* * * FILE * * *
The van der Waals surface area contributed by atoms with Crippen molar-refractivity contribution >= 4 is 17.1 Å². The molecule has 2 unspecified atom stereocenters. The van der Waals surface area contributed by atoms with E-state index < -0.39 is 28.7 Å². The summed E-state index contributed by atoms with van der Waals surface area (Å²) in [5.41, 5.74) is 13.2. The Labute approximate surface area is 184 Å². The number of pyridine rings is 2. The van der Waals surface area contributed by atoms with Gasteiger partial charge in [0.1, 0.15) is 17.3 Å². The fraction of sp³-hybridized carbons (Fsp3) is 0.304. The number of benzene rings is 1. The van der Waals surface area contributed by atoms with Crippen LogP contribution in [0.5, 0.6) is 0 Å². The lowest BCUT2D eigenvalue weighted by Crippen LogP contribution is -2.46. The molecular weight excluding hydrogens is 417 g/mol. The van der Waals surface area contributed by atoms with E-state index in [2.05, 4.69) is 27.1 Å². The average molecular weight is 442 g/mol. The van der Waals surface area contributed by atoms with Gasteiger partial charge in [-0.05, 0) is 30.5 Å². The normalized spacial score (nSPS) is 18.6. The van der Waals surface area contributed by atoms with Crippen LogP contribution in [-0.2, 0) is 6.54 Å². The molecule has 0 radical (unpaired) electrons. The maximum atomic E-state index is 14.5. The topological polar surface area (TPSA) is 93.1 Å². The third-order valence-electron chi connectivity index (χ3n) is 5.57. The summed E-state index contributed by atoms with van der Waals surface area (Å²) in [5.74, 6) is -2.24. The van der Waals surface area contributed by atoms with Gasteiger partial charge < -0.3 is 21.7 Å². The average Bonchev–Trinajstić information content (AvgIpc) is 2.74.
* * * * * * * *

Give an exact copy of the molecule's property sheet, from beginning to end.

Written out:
The van der Waals surface area contributed by atoms with Crippen molar-refractivity contribution >= 4 is 17.1 Å². The molecule has 2 unspecified atom stereocenters. The van der Waals surface area contributed by atoms with E-state index < -0.39 is 28.7 Å². The summed E-state index contributed by atoms with van der Waals surface area (Å²) in [5.41, 5.74) is 13.2. The Labute approximate surface area is 184 Å². The number of pyridine rings is 2. The van der Waals surface area contributed by atoms with Gasteiger partial charge in [0.1, 0.15) is 17.3 Å². The fraction of sp³-hybridized carbons (Fsp3) is 0.304. The number of benzene rings is 1. The van der Waals surface area contributed by atoms with Crippen LogP contribution in [0.5, 0.6) is 0 Å². The lowest BCUT2D eigenvalue weighted by Crippen LogP contribution is -2.46. The molecular weight excluding hydrogens is 417 g/mol. The van der Waals surface area contributed by atoms with E-state index in [2.05, 4.69) is 27.1 Å². The average molecular weight is 442 g/mol. The van der Waals surface area contributed by atoms with Gasteiger partial charge in [-0.05, 0) is 30.5 Å². The normalized spacial score (nSPS) is 18.6. The van der Waals surface area contributed by atoms with Crippen LogP contribution in [-0.2, 0) is 6.54 Å². The molecule has 0 radical (unpaired) electrons. The maximum atomic E-state index is 14.5. The topological polar surface area (TPSA) is 93.1 Å². The third-order valence-electron chi connectivity index (χ3n) is 5.57. The summed E-state index contributed by atoms with van der Waals surface area (Å²) in [5.74, 6) is -2.24. The van der Waals surface area contributed by atoms with Gasteiger partial charge < -0.3 is 21.7 Å². The average Bonchev–Trinajstić information content (AvgIpc) is 2.74.